The Slow Burn
Merry Christmas, everyone! I just put My Lan to bed and am waiting for the family to get back from the airport, so I thought I’d provide an update. My study schedule has curtailed my tinkering but hasn’t extinguished it entirely. I’ve been slowly making little changes and cobbling together a RIMS (Recirculation Infusion Mash System). The past four weeks of IR and nights has left me with many hours that were too odd to study but too scattered to sleep, so I managed to wrap much of it up.
Before moving on to the news, I’d like to report that the conical fermenter is working great. I’ve read mixed reviews about the plastic conicals, and getting the conical into the cabinet with a clean-in-place configuration was no small feat. The convenience of 10 gallon batches, precise temperature control, and rapid kegging have proven worth it after only two batches. Watch how quickly I can fill a 5 gallon keg!
I took my seasoned 5400 W Camco heating element and mounted it in a 1.5″ stainless pipe. There’s a 1.5″ cam lock fitting for easy inspection. There’s also a 1/2″ thermowell mounted at the outlet for a 1/4″ temperature probe. The whole unit is mounted on a plastic cart from Harbor Freight, secured with cushioned stainless pipe hangers from eBay and 3/8″ stainless bolts cut to fit and secured to the cart with my Chugger pump and the control box.
It’s Probably Big Enough
The enclosure has been a difficulty of its own. I underestimated the size of the L6-30 plugs I use for the 240 VAC connections since the circuit has to handle 25 A, so I had to make housings for the plugs only. You can see those monstrosities hanging off the bottom of the enclosure.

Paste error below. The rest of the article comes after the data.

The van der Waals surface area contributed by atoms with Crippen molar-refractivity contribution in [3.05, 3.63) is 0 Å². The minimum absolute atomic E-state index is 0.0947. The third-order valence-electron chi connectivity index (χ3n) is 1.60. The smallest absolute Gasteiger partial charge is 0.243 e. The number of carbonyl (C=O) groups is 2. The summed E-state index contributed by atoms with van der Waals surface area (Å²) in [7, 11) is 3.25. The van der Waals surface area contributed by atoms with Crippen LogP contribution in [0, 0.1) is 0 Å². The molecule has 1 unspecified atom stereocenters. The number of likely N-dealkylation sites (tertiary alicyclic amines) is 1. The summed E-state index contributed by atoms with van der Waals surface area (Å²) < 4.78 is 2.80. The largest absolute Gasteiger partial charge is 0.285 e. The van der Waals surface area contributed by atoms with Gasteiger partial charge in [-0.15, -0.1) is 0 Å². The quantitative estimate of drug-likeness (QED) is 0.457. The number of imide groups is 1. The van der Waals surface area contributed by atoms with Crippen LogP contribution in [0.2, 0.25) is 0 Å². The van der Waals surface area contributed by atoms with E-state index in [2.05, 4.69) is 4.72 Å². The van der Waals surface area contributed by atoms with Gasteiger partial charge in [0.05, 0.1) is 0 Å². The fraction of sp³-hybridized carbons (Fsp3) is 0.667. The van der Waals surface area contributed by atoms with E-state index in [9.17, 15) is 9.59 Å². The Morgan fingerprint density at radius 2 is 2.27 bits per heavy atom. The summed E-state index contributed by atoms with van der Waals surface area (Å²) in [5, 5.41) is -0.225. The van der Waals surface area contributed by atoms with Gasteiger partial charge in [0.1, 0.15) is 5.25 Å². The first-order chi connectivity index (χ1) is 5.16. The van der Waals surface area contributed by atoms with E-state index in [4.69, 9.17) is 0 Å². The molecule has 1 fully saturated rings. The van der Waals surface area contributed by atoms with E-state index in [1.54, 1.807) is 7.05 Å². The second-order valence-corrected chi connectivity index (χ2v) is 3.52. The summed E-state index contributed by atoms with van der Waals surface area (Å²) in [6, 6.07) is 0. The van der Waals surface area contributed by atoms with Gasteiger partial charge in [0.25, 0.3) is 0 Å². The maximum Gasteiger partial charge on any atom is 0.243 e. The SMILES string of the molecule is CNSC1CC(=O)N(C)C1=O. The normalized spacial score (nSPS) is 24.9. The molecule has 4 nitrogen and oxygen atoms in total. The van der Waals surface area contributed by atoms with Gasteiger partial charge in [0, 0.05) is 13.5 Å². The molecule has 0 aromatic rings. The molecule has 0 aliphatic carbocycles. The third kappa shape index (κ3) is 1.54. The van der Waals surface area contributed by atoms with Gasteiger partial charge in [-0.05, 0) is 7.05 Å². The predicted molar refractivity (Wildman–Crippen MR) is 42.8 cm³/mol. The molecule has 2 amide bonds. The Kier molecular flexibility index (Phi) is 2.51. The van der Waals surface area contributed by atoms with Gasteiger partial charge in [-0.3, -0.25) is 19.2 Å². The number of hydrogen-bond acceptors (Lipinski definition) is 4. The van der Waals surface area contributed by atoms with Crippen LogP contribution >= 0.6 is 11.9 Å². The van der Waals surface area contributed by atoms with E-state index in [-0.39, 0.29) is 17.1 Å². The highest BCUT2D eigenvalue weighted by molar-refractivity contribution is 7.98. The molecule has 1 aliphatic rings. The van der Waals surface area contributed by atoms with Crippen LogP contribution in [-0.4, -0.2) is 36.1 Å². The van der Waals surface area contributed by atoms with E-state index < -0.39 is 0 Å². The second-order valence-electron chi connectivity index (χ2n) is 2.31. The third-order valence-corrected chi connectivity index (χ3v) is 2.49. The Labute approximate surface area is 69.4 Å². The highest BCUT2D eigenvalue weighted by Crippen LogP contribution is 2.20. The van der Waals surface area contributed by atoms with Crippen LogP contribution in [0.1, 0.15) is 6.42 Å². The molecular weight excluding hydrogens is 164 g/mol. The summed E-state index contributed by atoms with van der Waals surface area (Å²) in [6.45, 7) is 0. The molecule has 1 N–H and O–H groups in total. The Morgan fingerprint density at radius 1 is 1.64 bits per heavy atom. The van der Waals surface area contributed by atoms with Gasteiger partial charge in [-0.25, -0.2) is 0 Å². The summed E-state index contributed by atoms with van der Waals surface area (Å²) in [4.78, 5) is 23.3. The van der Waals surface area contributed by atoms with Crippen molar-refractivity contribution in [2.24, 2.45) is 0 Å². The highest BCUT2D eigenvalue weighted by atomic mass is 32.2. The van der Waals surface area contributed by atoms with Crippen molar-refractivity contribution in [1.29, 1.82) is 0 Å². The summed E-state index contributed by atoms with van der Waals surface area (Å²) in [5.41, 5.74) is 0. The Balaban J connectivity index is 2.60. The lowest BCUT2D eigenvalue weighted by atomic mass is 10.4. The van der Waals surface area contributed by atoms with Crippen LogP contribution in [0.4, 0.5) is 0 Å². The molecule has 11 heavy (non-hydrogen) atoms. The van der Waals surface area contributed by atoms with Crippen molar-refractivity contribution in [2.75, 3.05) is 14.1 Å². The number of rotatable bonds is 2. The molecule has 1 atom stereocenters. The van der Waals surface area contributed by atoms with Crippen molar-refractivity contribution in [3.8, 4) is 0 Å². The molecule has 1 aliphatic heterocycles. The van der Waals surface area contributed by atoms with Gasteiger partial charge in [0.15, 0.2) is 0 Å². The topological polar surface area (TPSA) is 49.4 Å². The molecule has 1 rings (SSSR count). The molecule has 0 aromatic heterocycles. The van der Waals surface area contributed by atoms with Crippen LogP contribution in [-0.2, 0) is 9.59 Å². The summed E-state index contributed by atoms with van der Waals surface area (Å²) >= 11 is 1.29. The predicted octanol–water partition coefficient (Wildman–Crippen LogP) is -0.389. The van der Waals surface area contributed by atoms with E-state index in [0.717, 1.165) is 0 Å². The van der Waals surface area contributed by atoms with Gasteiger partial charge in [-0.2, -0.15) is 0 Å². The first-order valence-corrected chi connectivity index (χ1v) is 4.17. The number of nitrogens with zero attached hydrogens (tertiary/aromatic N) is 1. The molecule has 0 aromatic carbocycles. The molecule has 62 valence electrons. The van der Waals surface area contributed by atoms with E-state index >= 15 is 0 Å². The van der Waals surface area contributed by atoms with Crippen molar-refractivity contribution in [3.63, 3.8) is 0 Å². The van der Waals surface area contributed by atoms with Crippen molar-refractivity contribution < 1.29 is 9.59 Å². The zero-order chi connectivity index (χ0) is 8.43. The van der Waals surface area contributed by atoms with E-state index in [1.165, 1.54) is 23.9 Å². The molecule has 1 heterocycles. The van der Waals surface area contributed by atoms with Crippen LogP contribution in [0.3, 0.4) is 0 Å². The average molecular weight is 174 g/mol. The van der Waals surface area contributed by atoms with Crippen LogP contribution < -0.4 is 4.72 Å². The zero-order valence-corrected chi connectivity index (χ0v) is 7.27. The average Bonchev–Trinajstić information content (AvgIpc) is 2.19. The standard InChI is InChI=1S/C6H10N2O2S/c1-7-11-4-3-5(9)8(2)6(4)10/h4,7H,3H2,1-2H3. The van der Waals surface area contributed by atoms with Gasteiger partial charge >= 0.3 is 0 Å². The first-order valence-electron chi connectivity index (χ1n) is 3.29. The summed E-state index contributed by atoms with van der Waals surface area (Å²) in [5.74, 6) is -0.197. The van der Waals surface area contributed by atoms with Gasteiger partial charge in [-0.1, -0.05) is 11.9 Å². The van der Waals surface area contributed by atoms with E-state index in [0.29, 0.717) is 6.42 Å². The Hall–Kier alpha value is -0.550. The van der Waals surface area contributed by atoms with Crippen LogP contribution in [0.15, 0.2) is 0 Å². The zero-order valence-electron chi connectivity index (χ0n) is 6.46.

Actually contained within the enclosure are a switch (on the left), an AGPtek PID controller, and an SSR with heat sink. The PID controller will eventually be substituted for a custom board, but that’s a project for the future.
The SSR was also a frustration. I initially bought a Fotek SSR-40A, but it failed on its first cycle, giving up its magic smoke immediately. My expectations of evidence are high, so I grabbed the fire extinguisher and tried it twice more. When it looked like Independence Day in the enclosure, I concluded confidently that it was broken. I ordered a higher quality Berme brand 40A SSR, and it passed the initial test with flying colors.
Wires and Circuits and Breakers, Oh My!
Lastly, I swapped out the 30 A dual pole circuit breaker for a similar breaker with a ground fault circuit interrupter. GFCI is a safety feature that breaks the circuit if there is a current outside the electrical circuit, for example, through your heart. These are the same devices on the plugs for blow dryers that have Test and Reset buttons, and they’re good to use in circuits that are near conductive fluids like wort.
I’ll be brewing a Belgian-Style Stout this weekend with Alex and Connie. Fingers crossed!